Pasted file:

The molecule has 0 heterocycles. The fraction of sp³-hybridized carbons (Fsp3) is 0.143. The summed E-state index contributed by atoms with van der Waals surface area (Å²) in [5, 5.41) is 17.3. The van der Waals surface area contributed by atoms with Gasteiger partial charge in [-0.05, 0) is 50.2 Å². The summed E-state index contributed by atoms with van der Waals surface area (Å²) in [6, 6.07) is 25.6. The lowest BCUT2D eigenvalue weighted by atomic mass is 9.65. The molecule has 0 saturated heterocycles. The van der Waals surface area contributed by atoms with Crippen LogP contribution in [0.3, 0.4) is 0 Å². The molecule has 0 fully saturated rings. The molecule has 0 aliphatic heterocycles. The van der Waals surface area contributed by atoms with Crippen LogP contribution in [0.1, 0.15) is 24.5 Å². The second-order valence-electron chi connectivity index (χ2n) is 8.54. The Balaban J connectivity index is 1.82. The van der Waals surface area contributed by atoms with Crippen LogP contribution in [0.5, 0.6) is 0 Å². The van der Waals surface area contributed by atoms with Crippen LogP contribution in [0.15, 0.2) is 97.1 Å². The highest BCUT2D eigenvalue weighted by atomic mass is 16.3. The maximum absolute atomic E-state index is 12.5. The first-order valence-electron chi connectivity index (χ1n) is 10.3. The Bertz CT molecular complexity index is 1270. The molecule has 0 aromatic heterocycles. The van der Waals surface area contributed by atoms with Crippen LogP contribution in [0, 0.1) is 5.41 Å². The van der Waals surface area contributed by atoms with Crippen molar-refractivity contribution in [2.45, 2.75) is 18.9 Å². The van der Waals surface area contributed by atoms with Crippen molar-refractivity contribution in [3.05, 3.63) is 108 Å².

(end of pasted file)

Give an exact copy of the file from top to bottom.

The molecule has 0 heterocycles. The fraction of sp³-hybridized carbons (Fsp3) is 0.143. The summed E-state index contributed by atoms with van der Waals surface area (Å²) in [5, 5.41) is 17.3. The van der Waals surface area contributed by atoms with Gasteiger partial charge in [-0.05, 0) is 50.2 Å². The summed E-state index contributed by atoms with van der Waals surface area (Å²) in [6, 6.07) is 25.6. The lowest BCUT2D eigenvalue weighted by atomic mass is 9.65. The molecule has 0 saturated heterocycles. The van der Waals surface area contributed by atoms with Crippen LogP contribution in [0.3, 0.4) is 0 Å². The molecule has 0 fully saturated rings. The molecule has 0 aliphatic heterocycles. The van der Waals surface area contributed by atoms with Crippen LogP contribution in [0.1, 0.15) is 24.5 Å². The second-order valence-electron chi connectivity index (χ2n) is 8.54. The Balaban J connectivity index is 1.82. The van der Waals surface area contributed by atoms with Crippen LogP contribution in [0.5, 0.6) is 0 Å². The van der Waals surface area contributed by atoms with Crippen LogP contribution in [0.15, 0.2) is 97.1 Å². The highest BCUT2D eigenvalue weighted by atomic mass is 16.3. The maximum absolute atomic E-state index is 12.5. The first-order valence-electron chi connectivity index (χ1n) is 10.3. The Bertz CT molecular complexity index is 1270. The molecule has 0 aromatic heterocycles. The van der Waals surface area contributed by atoms with Crippen LogP contribution in [0, 0.1) is 5.41 Å². The van der Waals surface area contributed by atoms with Crippen molar-refractivity contribution in [2.45, 2.75) is 18.9 Å². The van der Waals surface area contributed by atoms with Crippen molar-refractivity contribution in [3.05, 3.63) is 108 Å².